“It travels, flies and takes a look from the highest cliffs and lowest oceans, to history, people, life, death, cinema, love, displacement and war.
Spotting locations, lights, sites and times is a theatrical play, drama and hallucination of a thousands stories within stories.
Constructing theatre was like a third person entering and exiting the scene.”
– Masooma Syed
As one enters Masooma Syed’s recent solo show at Canvas Gallery titled ‘Spirits’, the dimly lit, atmospheric space draws the viewer in. One is enticed by the array of pieces on display that cast shadows on the walls and reveal their individual stories. Each piece is delightful and surprising, and displayed fittingly.
Masooma Syed’s dioramas takes one into a different world altogether. The three dimensional nature of the works allows them to be seen from various angles and experienced from several perspectives. Detailed and varied architecture is the first thing that is noticeable, both indoors and outdoors: from what seem to be mosques and minarets to collosseum-like amphitheaters, to worship rooms, to ordinary sitting areas, to performance and museum spaces, to warehouses- different kinds of spaces depicting different kinds of scenarios with different kinds of people.
However, the second thing that catches ones eye most intrigues the viewer – the material. This includes cardboard remains and boxes of various brands of intoxicants. Each piece is made from recycled, easily-available, cheap material, and for Syed, who has lived in India for a large part, the cardboard from alcohol bottles bearing various brand names was an easy find.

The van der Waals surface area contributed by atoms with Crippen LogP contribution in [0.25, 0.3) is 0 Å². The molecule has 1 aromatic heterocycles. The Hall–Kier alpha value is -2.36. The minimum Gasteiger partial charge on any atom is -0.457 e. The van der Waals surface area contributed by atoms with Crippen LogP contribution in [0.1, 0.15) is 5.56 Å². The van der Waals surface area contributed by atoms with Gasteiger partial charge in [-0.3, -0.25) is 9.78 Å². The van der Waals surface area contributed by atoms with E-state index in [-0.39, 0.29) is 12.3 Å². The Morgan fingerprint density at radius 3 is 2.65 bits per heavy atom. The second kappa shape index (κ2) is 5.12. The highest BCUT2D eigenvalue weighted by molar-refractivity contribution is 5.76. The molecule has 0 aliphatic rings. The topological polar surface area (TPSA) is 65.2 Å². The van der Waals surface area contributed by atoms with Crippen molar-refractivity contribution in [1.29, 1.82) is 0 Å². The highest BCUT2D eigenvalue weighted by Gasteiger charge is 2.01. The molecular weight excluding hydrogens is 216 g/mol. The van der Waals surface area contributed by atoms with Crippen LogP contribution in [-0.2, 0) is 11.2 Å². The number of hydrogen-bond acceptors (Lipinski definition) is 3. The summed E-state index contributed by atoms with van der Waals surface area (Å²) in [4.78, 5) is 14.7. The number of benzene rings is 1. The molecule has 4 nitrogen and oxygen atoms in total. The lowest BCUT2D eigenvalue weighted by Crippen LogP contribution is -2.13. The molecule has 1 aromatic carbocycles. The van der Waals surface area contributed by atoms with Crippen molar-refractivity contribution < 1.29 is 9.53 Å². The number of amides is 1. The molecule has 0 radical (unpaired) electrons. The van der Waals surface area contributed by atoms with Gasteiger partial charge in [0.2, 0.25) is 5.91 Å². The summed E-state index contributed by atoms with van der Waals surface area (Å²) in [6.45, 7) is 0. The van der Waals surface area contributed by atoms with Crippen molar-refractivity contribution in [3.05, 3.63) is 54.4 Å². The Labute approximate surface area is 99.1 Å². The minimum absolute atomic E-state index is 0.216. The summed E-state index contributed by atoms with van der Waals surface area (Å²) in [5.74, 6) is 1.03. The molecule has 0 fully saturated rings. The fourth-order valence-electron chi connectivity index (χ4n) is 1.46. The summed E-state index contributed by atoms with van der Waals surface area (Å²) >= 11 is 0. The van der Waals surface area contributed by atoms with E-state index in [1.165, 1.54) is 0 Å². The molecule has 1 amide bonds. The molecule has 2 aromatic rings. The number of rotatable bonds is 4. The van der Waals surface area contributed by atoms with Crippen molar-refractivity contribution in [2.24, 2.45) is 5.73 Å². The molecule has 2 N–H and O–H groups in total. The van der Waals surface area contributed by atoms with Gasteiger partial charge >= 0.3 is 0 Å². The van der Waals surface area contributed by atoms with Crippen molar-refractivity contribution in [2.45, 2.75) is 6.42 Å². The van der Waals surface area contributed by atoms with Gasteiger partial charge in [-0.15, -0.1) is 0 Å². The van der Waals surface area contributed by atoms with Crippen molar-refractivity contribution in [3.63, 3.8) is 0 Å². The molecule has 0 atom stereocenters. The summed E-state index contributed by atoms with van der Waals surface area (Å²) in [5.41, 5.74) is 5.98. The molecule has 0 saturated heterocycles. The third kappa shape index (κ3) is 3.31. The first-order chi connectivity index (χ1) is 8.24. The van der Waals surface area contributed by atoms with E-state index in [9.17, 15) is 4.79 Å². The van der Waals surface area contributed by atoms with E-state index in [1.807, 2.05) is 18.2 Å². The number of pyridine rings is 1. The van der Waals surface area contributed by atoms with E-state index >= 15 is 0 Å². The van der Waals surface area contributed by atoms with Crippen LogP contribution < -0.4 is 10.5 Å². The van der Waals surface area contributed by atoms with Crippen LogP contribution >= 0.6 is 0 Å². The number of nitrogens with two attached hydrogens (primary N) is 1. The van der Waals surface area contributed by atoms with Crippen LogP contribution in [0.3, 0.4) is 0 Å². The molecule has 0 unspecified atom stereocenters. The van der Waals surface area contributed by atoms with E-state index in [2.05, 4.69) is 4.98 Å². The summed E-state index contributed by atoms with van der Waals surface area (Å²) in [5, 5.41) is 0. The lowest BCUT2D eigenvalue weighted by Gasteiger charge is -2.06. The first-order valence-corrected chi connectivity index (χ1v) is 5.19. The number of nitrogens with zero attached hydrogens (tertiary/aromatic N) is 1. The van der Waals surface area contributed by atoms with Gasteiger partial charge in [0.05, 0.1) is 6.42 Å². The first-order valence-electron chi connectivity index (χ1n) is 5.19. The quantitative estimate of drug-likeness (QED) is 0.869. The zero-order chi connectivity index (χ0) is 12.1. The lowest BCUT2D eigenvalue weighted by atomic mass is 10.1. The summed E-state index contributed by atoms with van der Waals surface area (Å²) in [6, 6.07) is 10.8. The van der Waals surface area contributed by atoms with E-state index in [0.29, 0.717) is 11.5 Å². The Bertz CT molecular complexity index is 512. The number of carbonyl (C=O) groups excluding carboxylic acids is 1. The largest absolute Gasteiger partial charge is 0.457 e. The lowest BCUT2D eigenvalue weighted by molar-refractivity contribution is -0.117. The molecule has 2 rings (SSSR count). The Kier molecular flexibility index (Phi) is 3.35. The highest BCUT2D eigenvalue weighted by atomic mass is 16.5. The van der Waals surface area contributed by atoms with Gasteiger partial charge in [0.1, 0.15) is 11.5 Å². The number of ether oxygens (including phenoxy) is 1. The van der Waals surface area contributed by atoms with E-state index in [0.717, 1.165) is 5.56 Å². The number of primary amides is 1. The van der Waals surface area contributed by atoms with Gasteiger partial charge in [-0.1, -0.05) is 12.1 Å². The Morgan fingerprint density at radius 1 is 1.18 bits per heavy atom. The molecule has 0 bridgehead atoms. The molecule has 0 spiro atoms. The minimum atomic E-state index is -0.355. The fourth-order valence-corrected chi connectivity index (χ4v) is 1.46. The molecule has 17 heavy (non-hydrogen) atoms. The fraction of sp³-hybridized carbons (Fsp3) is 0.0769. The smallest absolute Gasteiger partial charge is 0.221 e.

Nevertheless, what’s interesting is that narrative this material brings with it, whether consciously or unintentionally. The consumption of intoxicants is an implicit reality in Pakistan, as is religious conservatism- two polar opposites, yet those, which strangely overlap. This paradox is illustrated wonderfully as the branded alcohol boxes come together to create architectural spaces that remind one of places of religious significance. According to the artist, while the places she has created are not meant to be overtly religious but are present merely for their architectural beauty and characteristics, this contrast cannot be ignored, because it highlights the various layers, contradictions and contrasts present in our society.
The dioramas of both inhabited and abandoned spaces, whether individually or collectively, seem to be metaphors for life and the various stages and experiences it presents us with. Greys, with its run down walls, wall etchings and what appear to be cement bags, depicts either the lows of life or the ordinary days; a stage where toil and hard work has not yet shown fruit. A Japanese woman is seen making tea in a domestic atmosphere. The scene is bare and desolate. Dutch Quarter depicts South Asian men and women with their goats praying over (what seems to be) the body of Jesus lying inside a glass coffin. This piece has religious overtones (though ambiguous) and perhaps speaks of the human race’s search for spirituality and connection to a higher power.
Dear Love, depicting Hollywood in all its glory, takes us to a bygone era of post-war cinema and theatre particularly from the Western perspective. The happy faces of the entertainers remind one of the celebratory moments of life that can be abundant, yet fleeting. Centenary depicts older people visiting what seems to be a museum. Perhaps this speaks of a stage when we are older, and have the time and insight to look back at our lives with wisdom and introspection?
While Syed’s process of creation is spontaneous and she does not read too deeply into the connotations of every element she includes, she is well aware of what they are saying. Her concerns veer from the existential to the mundane, from various stages and facets of life (consumerism, religion, popular culture) to death. Perhaps it is these loaded questions and contradictions that create our experience of life itself, as is embodied by the title of the show and its various meanings: Are these ‘Spirits’ referring to just the alcoholic beverages, or our dispositions as human beings, or the very essence of life inside us: our souls? Syed leaves this for the viewer to uncode.